Quote:

    Originally posted by THT

    Take it out. It is divisive. It will be truly interesting to read the USSC decision. Then again, they could just go with ceremonial deism blah blah blah stuff.



    And of course, I'd like to see "In God We Trust" off of money too. Saw it on the new 20 dollar bill and it just didn't feel right...




    you need to reevaluate what really matters in life.



    if you really feel like the mention of God in some things like that is so bad, you have a great life.





    i'm tired of the PC crap.
  • Reply 6 of 72
    Quote:

    Originally posted by Zarathustra

    No, please let me say it.... I hate Bush. I hate Bush



    (That was the one right?)




    no, someone will talk about how under god was added during mccarthyism in the fifties, and it was never meant to be in it.

    then we'll have a whole sub thread about "in god we trust" on money which will turn into whether our country was founded by christians or deists.

    then they'll be some more stuff about god, and a bunch of stuff about how god is a bunch of hooey, and invariably i'll weaken and weigh in with my atheistic point, and say something about having imaginary friends.

    then i'll be so ashamed for losing my cool, i'll avoid this thread and a few days later i'll come back to it and THEN it will be "i hate bush, i hate bush" "clinton is a lying bastard" ad nauseum......



    did i forget anything?



    edit = ad mauseum? a bad museum?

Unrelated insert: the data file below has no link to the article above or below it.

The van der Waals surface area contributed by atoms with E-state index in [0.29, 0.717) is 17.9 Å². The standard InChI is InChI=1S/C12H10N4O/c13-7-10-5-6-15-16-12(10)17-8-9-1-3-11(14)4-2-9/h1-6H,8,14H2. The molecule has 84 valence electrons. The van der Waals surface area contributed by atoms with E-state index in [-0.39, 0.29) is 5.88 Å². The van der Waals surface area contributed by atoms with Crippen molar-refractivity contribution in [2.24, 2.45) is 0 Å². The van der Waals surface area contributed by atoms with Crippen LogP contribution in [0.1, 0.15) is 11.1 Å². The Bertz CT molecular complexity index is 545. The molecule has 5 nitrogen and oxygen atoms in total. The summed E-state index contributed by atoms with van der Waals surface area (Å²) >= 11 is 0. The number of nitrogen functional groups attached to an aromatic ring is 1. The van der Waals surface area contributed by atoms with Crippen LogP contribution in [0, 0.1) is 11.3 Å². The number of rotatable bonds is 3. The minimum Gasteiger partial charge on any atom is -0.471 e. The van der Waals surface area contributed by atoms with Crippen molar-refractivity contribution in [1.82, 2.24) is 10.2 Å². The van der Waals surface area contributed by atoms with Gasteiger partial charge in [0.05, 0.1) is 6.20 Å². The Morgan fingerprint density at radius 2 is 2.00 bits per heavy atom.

• Reply 7 of 72
    Nope.

  • Reply 8 of 72
    Quote:

    and THEN it will be "i hate bush, i hate bush" "clinton is a lying bastard" ad mauseum......





    I'm so ahead of the game on this one....
  • Reply 9 of 72
    thttht Posts: 3,931member
    Quote:

    Originally posted by applenut

    you need to reevaluate what really matters in life.



    if you really feel like the mention of God in some things like that is so bad, you have a great life.



    i'm tired of the PC crap.




    Why bother starting a thread about it if you're not willing to hear opinions?
  • Reply 10 of 72
    brussellbrussell Posts: 9,812member
    Quote:

    Originally posted by applenut

    you need to reevaluate what really matters in life.



    if you really feel like the mention of God in some things like that is so bad, you have a great life.



    i'm tired of the PC crap.




    No, it doesn't have much of an effect on anyone's life. But, should this kind of case be decided on basic principles like church-state separation, or on whether something is serious enough to matter to our day-to-day lives? I suppose one could argue that lots of things don't matter to average Americans. What do I give a shit about some Gitmo prisoners from foreign countries? Doesn't affect me nor any other American citizen.